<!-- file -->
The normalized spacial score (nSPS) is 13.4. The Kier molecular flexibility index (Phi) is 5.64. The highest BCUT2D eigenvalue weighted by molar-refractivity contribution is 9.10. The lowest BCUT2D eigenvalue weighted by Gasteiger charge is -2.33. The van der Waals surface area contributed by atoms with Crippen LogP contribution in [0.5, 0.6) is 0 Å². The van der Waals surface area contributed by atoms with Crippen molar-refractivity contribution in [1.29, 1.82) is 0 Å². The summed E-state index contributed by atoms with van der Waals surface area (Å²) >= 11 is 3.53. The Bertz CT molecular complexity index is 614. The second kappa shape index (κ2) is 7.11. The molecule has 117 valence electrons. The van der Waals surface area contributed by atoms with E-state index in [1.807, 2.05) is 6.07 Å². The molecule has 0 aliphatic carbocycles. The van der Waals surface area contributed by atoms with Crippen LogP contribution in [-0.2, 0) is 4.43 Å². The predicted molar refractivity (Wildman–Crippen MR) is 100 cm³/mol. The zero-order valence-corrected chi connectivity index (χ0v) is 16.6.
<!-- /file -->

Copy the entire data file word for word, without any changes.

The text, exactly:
The normalized spacial score (nSPS) is 13.4. The Kier molecular flexibility index (Phi) is 5.64. The highest BCUT2D eigenvalue weighted by molar-refractivity contribution is 9.10. The lowest BCUT2D eigenvalue weighted by Gasteiger charge is -2.33. The van der Waals surface area contributed by atoms with Crippen LogP contribution in [0.5, 0.6) is 0 Å². The van der Waals surface area contributed by atoms with Crippen molar-refractivity contribution in [1.29, 1.82) is 0 Å². The summed E-state index contributed by atoms with van der Waals surface area (Å²) >= 11 is 3.53. The Bertz CT molecular complexity index is 614. The second kappa shape index (κ2) is 7.11. The molecule has 117 valence electrons. The van der Waals surface area contributed by atoms with E-state index in [1.807, 2.05) is 6.07 Å². The molecule has 0 aliphatic carbocycles. The van der Waals surface area contributed by atoms with Crippen LogP contribution in [-0.2, 0) is 4.43 Å². The predicted molar refractivity (Wildman–Crippen MR) is 100 cm³/mol. The zero-order valence-corrected chi connectivity index (χ0v) is 16.6.